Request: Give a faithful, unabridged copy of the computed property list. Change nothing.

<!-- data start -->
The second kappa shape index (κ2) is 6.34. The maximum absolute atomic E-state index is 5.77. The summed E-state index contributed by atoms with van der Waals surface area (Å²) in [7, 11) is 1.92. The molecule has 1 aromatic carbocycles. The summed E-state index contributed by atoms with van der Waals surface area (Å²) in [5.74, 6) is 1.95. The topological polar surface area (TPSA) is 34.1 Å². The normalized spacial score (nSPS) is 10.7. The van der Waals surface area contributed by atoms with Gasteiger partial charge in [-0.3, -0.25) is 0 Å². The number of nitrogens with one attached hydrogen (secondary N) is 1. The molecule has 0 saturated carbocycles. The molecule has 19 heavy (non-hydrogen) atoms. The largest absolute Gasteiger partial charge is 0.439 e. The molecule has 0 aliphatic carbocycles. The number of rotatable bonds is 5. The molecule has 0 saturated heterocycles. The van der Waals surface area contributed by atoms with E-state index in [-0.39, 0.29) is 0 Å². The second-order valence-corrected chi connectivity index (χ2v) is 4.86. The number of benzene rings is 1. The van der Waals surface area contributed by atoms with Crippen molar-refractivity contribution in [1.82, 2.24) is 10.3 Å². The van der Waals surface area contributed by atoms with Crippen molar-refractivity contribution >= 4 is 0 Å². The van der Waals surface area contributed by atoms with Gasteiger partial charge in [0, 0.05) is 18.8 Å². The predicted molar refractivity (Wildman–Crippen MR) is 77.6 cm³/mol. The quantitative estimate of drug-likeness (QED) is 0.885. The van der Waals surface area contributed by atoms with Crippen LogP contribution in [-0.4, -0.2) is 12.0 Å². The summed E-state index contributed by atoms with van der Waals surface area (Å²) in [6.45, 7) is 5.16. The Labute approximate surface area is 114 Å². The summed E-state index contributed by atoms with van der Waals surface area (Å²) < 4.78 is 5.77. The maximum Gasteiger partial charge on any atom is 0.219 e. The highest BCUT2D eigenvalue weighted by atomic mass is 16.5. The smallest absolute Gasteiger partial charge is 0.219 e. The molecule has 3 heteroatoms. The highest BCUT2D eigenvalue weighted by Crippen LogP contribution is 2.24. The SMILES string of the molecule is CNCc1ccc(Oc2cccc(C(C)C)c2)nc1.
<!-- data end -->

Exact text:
The second kappa shape index (κ2) is 6.34. The maximum absolute atomic E-state index is 5.77. The summed E-state index contributed by atoms with van der Waals surface area (Å²) in [7, 11) is 1.92. The molecule has 1 aromatic carbocycles. The summed E-state index contributed by atoms with van der Waals surface area (Å²) in [5.74, 6) is 1.95. The topological polar surface area (TPSA) is 34.1 Å². The normalized spacial score (nSPS) is 10.7. The van der Waals surface area contributed by atoms with Gasteiger partial charge in [-0.3, -0.25) is 0 Å². The number of nitrogens with one attached hydrogen (secondary N) is 1. The molecule has 0 saturated carbocycles. The molecule has 19 heavy (non-hydrogen) atoms. The largest absolute Gasteiger partial charge is 0.439 e. The molecule has 0 aliphatic carbocycles. The number of rotatable bonds is 5. The molecule has 0 saturated heterocycles. The van der Waals surface area contributed by atoms with E-state index in [-0.39, 0.29) is 0 Å². The second-order valence-corrected chi connectivity index (χ2v) is 4.86. The number of benzene rings is 1. The van der Waals surface area contributed by atoms with Crippen molar-refractivity contribution in [1.82, 2.24) is 10.3 Å². The van der Waals surface area contributed by atoms with Crippen molar-refractivity contribution >= 4 is 0 Å². The van der Waals surface area contributed by atoms with Gasteiger partial charge in [0, 0.05) is 18.8 Å². The predicted molar refractivity (Wildman–Crippen MR) is 77.6 cm³/mol. The quantitative estimate of drug-likeness (QED) is 0.885. The van der Waals surface area contributed by atoms with Crippen LogP contribution in [-0.4, -0.2) is 12.0 Å². The summed E-state index contributed by atoms with van der Waals surface area (Å²) in [6.45, 7) is 5.16. The Labute approximate surface area is 114 Å². The summed E-state index contributed by atoms with van der Waals surface area (Å²) < 4.78 is 5.77. The maximum Gasteiger partial charge on any atom is 0.219 e. The highest BCUT2D eigenvalue weighted by atomic mass is 16.5. The smallest absolute Gasteiger partial charge is 0.219 e. The molecule has 3 heteroatoms. The highest BCUT2D eigenvalue weighted by Crippen LogP contribution is 2.24. The SMILES string of the molecule is CNCc1ccc(Oc2cccc(C(C)C)c2)nc1.